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2022 Ford Maverick Hybrid XLT

Originally a 1969-1977 compact car, Ford's Maverick nameplate has been resurrected in 2022 as a nifty little pickup that will appeal to car fans as well as compact-truck enthusiasts.

For the 2022 model year, the only passenger car made by the Ford Motor Co. is Mustang. Otherwise, FoMoCo -- purveyor par excellence of trucks, crossovers and SUVs -- is out of the car business.

Now, that may engender hand-wringing among long-standing Blue Oval fans. But, in 2022, those hidebound traditionalists can take heart: Ford has just introduced a new small "car;" it's just shaped like a truck.

All-new for 2022 is the Ford Maverick, a small pickup that, just like your typical 21st century small car, comes standard with four doors, seating for five, unibody construction and front-wheel drive. Oh, and to sweeten the deal, Ford has made it very affordable. The base price is $21,490, making it the brand's entry-level vehicle.

Sharing its basic platform with the Ford Escape and Bronco Sport crossovers, the small, crew-cab, four-door, five-seat Maverick stretches nearly a foot shorter than a Ford Ranger. It can be had with one of two powertrains. Standard is a gas-electric hybrid with a 2.5-liter I-4, electric motor, 94-kW lithium-ion battery pack and 191 total-system hp, all managed by a CVT automatic transmission. Optional is a 2.0-liter, EcoBoost I-4 turbo that lays down 250 hp through an eight-speed automatic. The hybrid is strictly front-drive while the blown four is compatible with front- or all-wheel drive.

We drove a hybrid in Maverick's toniest Lariat trim -- others include XL and XLT -- and found it carlike in the extreme: quiet, smooth and comfortable, with predictable steering, poised road manners, and a stable, very non-truckish confidence in hard corners.

2022 Ford Maverick Hybrid XLT

In other words, like a quality small car.

Adding to the good vibes was its fuel economy. While the EPA rates the Maverick hybrid at a lofty 37 mpg combined city/hwy, we did even better. A lot better. Our Maverick returned a remarkable 43 mpg in 175 miles of city/hwy motoring -- 65 in pure electric mode, meaning the Maverick hybrid happily shuts down the gas engine for fuel savings when its grunt isn't required for the motoring needs at hand. We greeted 60 mph in the mid-sevens -- no race car, to be sure, but certainly competitive in the small crossover and small-car segments.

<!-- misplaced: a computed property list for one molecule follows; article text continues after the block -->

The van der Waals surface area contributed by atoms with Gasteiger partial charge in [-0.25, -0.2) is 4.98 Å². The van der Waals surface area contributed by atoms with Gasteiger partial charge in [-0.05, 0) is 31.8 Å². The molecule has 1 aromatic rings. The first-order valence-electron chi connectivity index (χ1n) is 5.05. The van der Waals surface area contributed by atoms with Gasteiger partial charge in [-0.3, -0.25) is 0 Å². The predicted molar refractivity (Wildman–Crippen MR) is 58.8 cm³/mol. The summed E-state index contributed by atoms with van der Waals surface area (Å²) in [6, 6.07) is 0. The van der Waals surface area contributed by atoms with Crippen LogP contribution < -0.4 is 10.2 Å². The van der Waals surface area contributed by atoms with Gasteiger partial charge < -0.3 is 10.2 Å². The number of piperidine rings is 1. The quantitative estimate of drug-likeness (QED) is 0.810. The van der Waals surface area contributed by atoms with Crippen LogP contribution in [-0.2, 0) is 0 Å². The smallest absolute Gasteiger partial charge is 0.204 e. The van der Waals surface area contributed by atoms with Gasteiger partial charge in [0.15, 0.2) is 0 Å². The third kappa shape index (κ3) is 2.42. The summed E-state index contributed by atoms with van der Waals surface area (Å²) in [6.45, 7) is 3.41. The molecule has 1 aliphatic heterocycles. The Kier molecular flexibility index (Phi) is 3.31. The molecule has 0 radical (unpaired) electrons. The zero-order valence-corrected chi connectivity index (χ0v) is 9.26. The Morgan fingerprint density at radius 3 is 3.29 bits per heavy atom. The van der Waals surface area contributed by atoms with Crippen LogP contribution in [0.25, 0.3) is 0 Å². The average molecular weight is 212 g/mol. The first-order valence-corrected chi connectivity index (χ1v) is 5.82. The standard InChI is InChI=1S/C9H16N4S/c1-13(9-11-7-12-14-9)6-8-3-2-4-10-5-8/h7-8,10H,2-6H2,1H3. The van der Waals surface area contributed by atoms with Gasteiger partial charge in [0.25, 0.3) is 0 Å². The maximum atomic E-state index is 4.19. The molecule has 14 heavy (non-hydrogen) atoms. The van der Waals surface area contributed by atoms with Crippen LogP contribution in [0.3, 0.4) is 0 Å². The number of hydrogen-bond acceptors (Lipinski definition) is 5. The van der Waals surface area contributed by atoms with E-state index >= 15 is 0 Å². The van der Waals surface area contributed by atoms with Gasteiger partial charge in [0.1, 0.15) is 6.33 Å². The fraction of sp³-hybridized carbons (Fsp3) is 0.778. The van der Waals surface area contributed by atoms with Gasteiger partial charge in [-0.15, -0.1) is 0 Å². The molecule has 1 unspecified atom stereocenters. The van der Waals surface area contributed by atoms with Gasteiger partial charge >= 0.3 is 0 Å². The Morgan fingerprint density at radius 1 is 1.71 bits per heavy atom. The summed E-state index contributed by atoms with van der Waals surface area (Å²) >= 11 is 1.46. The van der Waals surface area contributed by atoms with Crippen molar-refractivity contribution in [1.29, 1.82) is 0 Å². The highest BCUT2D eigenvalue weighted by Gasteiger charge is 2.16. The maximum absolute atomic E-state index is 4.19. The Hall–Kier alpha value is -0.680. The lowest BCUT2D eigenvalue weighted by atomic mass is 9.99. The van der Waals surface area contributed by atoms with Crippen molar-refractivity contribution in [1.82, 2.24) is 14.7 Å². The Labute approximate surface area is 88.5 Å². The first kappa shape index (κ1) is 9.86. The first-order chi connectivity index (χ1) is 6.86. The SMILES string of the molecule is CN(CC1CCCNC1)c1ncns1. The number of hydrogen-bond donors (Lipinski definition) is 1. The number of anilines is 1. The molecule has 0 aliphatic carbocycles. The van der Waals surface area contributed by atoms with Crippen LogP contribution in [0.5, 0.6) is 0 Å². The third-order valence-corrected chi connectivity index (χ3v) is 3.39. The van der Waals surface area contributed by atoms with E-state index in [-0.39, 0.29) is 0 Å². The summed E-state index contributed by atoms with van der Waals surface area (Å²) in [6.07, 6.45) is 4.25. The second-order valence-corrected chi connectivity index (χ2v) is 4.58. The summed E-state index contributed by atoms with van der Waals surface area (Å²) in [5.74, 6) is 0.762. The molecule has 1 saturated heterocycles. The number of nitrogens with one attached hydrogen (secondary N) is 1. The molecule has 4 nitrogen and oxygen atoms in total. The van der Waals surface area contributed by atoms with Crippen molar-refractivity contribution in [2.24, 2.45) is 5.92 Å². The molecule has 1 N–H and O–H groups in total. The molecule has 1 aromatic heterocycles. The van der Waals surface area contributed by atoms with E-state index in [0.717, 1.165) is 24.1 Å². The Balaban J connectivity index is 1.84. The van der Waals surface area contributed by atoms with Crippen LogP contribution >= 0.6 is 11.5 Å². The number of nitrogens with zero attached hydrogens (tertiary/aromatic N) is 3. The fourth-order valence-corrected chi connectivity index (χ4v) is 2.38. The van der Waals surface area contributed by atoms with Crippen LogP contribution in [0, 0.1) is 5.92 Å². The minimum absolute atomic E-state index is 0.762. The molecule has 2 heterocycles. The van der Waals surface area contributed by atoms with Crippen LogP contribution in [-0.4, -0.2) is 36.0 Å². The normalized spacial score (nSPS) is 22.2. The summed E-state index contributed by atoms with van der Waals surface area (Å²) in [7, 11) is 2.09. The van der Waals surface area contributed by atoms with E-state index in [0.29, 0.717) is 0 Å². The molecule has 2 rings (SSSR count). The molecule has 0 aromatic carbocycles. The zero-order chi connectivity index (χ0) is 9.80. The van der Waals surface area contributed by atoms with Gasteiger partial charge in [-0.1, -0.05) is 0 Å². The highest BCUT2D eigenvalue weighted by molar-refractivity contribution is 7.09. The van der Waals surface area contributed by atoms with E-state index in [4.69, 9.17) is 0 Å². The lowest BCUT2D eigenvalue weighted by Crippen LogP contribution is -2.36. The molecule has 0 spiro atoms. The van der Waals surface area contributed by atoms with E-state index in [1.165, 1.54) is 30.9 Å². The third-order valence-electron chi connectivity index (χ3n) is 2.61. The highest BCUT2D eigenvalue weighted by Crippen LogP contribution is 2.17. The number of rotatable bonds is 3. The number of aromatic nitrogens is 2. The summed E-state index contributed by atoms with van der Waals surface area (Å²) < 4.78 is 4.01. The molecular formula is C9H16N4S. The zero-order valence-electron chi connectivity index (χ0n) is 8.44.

Regarding truck capability, nobody who needs a truck for truck-y stuff is going to consider a Maverick, but fans of small, affordable, fuel-thrifty cars are going to find Maverick's truck talents a plus. In FWD hybrid form, this guy boasts payload muscle of 1,500 pounds and a towing talent of a ton. (It's two tons in a tow-packaged Maverick with the turbo four.) Don't try that in your compact sedan. Also, the rear-seat cushion flips up for vertical interior hauling space.

Speaking of inside, room is fine up front, and head room is marvelous in back. A rear-seat perched six-footer looking for knee room behind a six-foot driver, however, is going to get his heart broken.

2022 Ford Maverick Hybrid XLT

Cabin decor in our Lariat displayed lots of hard plastic -- no surprise at this price point -- but the interior's color accents on dash, doors and floor console were classy while the exposed bolt heads on the door armrest provided a cool, tough-guy look. Also, the very clever door-pulls show a grab-handle that is not horizontally solid, which not only provides more ways to grab it but also allows the door pocket below to accommodate a tall water bottle. Very nice.

Infotainment? Easy. Our truck's system, sans satellite radio or navigation, was the soul simplicity, made even easier with knobs for volume and tuning. And the dual-zone climate control was an unexpected plus.

Exterior styling is of the small-truck variety, with a neat nod to the Bronco Sport via Maverick's similar headlights.

With Maverick, Ford has managed to create a small truck that has some real truck capability but, at the same time, no real downside to fans of four-door compact cars.


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This article originally ran on stltoday.com.

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